The biological importance and druggable properties of receptors and their cognate ligands have designated them as especially useful clinical targets. This significance continues to expand as new molecular insights underlying disease pathophysiology are uncovered. While both ligands and receptors have been exploited as drug targets, their differing biochemical properties require nuanced considerations for drug development, including where in the body they are located and how they are regulated on a cellular and molecular level...
March 31, 2017: Current Opinion in Chemical Biology
Christina Ferousi, Simon Lindhoud, Frauke Baymann, Boran Kartal, Mike Sm Jetten, Joachim Reimann
The most abundant transition metal in biological systems is iron. It is incorporated into protein cofactors and serves either catalytic, redox or regulatory purposes. Anaerobic ammonium oxidizing (anammox) bacteria rely heavily on iron-containing proteins - especially cytochromes - for their energy conservation, which occurs within a unique organelle, the anammoxosome. Both their anaerobic lifestyle and the presence of an additional cellular compartment challenge our understanding of iron processing. Here, we combine existing concepts of iron uptake, utilization and metabolism, and cellular fate with genomic and still limited biochemical and physiological data on anammox bacteria to propose pathways these bacteria may employ...
March 29, 2017: Current Opinion in Chemical Biology
Michael J Fink, Per-Olof Syrén
Herein we highlight recent findings on the importance of water networks in proteins, and their redesign and reconfiguration as a new engineering strategy to generate enzymes with modulated binding affinity and improved catalytic versatility. Traditionally, enzyme engineering and drug design have focused on tailoring direct and favorable interactions between protein surfaces and ligands/transition states to achieve stronger binding, or an accelerated manufacturing of medicines, biofuels, fine chemicals and materials...
March 18, 2017: Current Opinion in Chemical Biology
Richard Obexer, Louise J Walport, Hiroaki Suga
From their early roots in natural products, peptides now represent an expanding class of novel drugs. Their modular structures make them ideal candidates for pooled library screening approaches. Key technologies for library generation and screening, such as SICLOPPS, phage display and mRNA display, give unparalleled access to tight binding peptides. Through combination with genetic code reprogramming and chemical modifications, access to more natural product-like libraries, spanning non-canonical peptide space, is readily achievable...
March 17, 2017: Current Opinion in Chemical Biology
Justin M Bradley, Geoffrey R Moore, Nick E Le Brun
The essential metal iron presents two major problems for life: it is potentially highly toxic due to its redox activity, and its extremely low solubility in aqueous solution in the presence of O2 can make it hard to acquire and store safely. Ferritins are part of nature's answer to these problems, as they store iron in a safe but accessible form in all types of cells. How they achieve this has been the subject of intense research for several decades. Here, we highlight recent progress in elucidating the routes by which Fe(2+) ions access the catalytic ferroxidase centers, and the mechanisms by which Fe(2+) is oxidized...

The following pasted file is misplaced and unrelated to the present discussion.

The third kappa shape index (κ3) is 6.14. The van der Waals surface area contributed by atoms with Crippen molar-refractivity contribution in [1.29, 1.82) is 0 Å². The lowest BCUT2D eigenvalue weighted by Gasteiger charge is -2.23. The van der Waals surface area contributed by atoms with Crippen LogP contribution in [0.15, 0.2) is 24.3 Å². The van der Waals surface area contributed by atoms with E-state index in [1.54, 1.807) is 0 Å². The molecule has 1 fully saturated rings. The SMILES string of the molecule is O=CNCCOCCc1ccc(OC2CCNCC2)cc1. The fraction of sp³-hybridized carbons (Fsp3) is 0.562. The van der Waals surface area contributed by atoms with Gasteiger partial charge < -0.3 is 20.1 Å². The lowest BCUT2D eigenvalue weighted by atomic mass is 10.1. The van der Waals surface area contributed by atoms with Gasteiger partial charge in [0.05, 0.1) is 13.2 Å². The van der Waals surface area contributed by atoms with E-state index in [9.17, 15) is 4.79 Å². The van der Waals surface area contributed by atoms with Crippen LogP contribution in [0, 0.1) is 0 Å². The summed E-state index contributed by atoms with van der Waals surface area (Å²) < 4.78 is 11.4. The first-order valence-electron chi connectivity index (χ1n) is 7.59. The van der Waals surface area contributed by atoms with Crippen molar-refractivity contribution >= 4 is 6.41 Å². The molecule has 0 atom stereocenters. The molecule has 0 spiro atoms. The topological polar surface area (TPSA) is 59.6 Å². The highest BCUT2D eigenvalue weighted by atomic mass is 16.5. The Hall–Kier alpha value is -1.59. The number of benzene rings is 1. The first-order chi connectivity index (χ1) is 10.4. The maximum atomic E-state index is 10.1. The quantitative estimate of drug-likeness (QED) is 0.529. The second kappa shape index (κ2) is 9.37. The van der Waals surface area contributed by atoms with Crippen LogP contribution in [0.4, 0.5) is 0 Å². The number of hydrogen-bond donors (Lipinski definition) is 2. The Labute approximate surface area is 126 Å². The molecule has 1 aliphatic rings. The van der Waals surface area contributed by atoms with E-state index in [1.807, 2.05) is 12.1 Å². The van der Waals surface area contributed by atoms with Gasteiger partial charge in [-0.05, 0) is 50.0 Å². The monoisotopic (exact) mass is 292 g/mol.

March 14, 2017: Current Opinion in Chemical Biology
Ruma Banerjee
The view of enzymes as punctilious catalysts has been shifting as examples of their promiscuous behavior increase. However, unlike a number of cases where the physiological relevance of breached substrate specificity is questionable, the very synthesis of H2S relies on substrate and reaction promiscuity, which presents the enzymes with a multitude of substrate and reaction choices. The transsulfuration pathway, a major source of H2S, is inherently substrate-ambiguous. A heme-regulated switch embedded in the first enzyme in the pathway can help avert the stochastic production of cysteine versus H2S and control switching between metabolic tracks to meet cellular needs...
March 7, 2017: Current Opinion in Chemical Biology
Anatol Luther, Kerstin Moehle, Eric Chevalier, Glenn Dale, Daniel Obrecht
Fully synthetic medium-sized macrocyclic peptides mimicking the key β-hairpin and α-helical protein epitopes relevant in many protein-protein interactions have emerged as a novel class of drugs with the potential to fill an important gap between small molecules and proteins. Conformationally stabilized macrocyclic scaffolds represent ideal templates for medicinal chemists to incorporate bioactive peptide and protein pharmacophores in order to generate novel drugs to treat diseases with high unmet medical need...